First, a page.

Learn more about how closing credit cards impact credit scores.
A credit card, like most things, is okay to use in moderation. It’s when you abuse them that they become detrimental to your financial health. Some credit card advice is obvious, like paying off your balance before the end of the month and not maxing out all of your credit cards. On the other hand, the rules around closing credit cards are a little more complicated.
What happens when you close a credit card?
You might be considering closing a credit card account because you no longer use that card or the annual fee is too expensive. There are many reasons why people cancel credit cards, including wanting to avoid overspending. However, closing a credit card reduces your overall available credit, which can cause your credit score to drop if you have any outstanding debt. It’s important to weigh the pros and cons of closing credit cards before you cancel and prepare for the impact to your credit score.
How do credit cards impact credit utilization?
When you open a new credit card, you are approved for a specific credit limit – how much you can spend before making a payment. That new credit limit is combined with the credit limit of your other credit cards to calculate your credit utilization ratio, a major factor in your credit score.
Let’s say you open a new credit card with credit limit of $10,000. You have two other credit cards with a total credit limit of $20,000. Your total credit limit is now $30,000. As you increase your total credit limit, you can spend more and maintain a lower credit utilization ratio. The lower your credit limit, the more of an impact your spending has. For example, if you have a credit limit of $10,000 and you have $5,000 of credit card debt, your credit utilization is 50%. However, if your total available credit is $20,000 and you have $5,000 of debt, your credit utilization is only 25%.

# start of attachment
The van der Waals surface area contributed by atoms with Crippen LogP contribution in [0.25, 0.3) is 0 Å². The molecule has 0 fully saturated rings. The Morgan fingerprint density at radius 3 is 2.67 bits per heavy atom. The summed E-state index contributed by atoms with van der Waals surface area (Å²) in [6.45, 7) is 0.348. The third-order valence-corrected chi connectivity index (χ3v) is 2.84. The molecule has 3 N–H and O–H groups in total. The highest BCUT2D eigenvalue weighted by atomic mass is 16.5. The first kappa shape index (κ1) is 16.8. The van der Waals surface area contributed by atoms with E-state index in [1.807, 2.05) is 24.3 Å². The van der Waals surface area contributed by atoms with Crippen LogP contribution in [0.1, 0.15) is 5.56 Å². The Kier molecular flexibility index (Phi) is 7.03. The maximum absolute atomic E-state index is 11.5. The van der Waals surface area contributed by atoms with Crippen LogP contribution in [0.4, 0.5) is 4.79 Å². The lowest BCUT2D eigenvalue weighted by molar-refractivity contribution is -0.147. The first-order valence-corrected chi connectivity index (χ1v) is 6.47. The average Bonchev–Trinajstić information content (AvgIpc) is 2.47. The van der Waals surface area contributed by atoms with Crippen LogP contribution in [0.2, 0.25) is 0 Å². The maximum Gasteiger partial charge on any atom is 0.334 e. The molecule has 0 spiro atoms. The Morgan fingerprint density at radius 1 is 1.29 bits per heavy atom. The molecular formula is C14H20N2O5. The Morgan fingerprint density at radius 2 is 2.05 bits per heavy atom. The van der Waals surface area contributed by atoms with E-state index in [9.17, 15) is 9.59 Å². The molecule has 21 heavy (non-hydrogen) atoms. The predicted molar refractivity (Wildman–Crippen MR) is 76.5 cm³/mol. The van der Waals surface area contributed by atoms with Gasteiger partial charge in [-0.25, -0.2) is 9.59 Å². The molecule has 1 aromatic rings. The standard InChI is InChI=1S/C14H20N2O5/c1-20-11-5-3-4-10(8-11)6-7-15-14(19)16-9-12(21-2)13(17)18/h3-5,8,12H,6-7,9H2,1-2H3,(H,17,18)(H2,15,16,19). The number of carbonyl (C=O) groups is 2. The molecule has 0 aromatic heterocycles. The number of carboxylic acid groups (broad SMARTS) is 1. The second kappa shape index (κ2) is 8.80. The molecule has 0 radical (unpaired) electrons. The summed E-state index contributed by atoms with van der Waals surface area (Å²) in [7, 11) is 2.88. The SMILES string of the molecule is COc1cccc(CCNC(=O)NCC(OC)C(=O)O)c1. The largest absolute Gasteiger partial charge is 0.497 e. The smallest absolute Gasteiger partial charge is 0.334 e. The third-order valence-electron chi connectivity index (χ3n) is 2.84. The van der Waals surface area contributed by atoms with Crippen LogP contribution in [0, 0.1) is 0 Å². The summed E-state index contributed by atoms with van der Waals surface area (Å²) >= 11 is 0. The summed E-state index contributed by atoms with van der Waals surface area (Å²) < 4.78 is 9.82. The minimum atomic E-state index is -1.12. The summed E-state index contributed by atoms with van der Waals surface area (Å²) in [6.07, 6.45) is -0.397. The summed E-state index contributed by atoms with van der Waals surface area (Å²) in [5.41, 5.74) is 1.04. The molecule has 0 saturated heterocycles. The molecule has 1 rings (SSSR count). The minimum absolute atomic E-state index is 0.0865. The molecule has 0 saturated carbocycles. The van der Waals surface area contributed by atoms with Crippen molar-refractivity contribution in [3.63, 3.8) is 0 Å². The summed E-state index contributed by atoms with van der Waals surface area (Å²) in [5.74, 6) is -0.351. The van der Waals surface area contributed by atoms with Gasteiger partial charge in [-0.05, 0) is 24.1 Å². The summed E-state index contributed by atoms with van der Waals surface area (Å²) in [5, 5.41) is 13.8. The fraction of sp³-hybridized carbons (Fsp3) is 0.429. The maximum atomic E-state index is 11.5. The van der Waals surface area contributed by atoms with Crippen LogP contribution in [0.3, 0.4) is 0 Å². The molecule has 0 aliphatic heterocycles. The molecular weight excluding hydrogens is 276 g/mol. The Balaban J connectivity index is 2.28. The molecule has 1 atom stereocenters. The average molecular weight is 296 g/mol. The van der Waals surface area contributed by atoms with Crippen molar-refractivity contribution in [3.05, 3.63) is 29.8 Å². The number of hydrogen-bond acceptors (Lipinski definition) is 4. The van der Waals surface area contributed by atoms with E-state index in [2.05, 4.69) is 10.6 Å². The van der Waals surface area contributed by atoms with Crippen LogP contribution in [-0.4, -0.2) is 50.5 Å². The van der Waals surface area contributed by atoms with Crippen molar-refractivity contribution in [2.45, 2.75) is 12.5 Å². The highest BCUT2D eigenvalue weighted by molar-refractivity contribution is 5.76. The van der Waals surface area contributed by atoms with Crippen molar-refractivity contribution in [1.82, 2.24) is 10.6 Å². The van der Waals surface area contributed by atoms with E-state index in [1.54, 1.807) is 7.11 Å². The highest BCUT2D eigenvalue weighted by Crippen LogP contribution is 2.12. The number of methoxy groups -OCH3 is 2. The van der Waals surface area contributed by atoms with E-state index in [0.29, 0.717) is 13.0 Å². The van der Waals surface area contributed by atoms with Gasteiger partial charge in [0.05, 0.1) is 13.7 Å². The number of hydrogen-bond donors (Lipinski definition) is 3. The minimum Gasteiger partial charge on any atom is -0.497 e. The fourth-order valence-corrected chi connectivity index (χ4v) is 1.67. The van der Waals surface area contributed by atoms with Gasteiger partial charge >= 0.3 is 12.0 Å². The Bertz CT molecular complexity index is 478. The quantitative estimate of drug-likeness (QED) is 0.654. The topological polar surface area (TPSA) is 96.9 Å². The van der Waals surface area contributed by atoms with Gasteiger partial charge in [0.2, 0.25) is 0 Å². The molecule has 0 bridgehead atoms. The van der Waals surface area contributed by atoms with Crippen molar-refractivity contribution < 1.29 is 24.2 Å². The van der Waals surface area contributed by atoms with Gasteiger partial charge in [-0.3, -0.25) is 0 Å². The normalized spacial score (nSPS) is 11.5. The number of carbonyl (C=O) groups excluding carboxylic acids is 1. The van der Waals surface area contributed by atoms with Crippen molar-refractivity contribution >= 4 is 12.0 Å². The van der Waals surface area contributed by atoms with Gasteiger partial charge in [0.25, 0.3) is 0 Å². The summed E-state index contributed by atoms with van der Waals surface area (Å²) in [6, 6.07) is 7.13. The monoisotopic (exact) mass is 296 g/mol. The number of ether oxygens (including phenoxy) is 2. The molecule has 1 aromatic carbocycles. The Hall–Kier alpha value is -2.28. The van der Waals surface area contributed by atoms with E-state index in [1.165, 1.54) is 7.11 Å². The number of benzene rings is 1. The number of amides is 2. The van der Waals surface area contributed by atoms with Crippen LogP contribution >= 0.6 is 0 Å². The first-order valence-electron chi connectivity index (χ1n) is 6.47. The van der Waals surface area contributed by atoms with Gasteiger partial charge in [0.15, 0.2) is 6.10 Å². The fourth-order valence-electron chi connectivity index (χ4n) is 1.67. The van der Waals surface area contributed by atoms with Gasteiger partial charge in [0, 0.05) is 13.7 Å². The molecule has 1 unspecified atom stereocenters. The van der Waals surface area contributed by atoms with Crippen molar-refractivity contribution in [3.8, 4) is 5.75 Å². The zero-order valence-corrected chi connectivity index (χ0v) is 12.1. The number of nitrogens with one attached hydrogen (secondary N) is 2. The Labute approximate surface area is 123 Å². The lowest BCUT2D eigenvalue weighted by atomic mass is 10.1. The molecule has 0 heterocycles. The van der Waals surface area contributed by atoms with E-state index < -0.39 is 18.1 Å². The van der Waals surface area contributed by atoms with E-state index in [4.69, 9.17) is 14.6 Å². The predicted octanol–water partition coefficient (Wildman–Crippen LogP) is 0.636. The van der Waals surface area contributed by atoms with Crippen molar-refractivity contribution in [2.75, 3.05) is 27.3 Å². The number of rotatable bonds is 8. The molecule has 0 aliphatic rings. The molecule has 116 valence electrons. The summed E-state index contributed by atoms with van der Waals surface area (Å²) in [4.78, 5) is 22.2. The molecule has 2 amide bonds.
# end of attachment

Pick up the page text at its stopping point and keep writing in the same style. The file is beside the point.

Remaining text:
Typically, the lower your credit utilization, the better your credit score. If you reduce your available credit by cancelling a credit card, and you have outstanding debt, your credit utilization will go up and your credit score will go down. You can counter the impact of cancelling a credit card by paying down debt before doing so.
What if I have a high annual fee?
If you have a high annual fee on a credit card you don’t use, or the annual fee outweighs the benefits you get from the card, it’s probably worth cancelling the credit card and taking the temporary hit to your credit score. Annual fees are typically charged on rewards credit cards, but they only make sense if you are benefiting from the rewards. Annual fees range from card to card, with more prestigious cards having fees just under $700.
What steps should I take before cancelling a credit card?
Don’t cancel a credit card right away if you are about to apply for a major loan, lease a car, or make a purchase that requires the lender to run your credit score. When you cancel a credit card, you will most likely see some sort of drop in your credit score, and you will want your score to be as high as possible when applying for funding to secure a competitive rate.
Before cancelling your credit card, try to pay down outstanding debt to bring your overall credit utilization down. This will soften the impact to your credit score.
If you want to keep your credit card, but the annual fee is too high, you might be able to negotiate with your credit card company. They could waive the annual fee or transfer you to the $0 annual fee version of the card. Note that credit card companies will typically only waive the annual fee for one year.
Cancelling a credit card will cause a temporary decline in your credit score. There are situations where cancelling a credit card makes sense, including if your debt is becoming unmanageable or your annual fee is too high. Attempt to pay down your debt before cancelling your credit card to soften the impact to your credit score.
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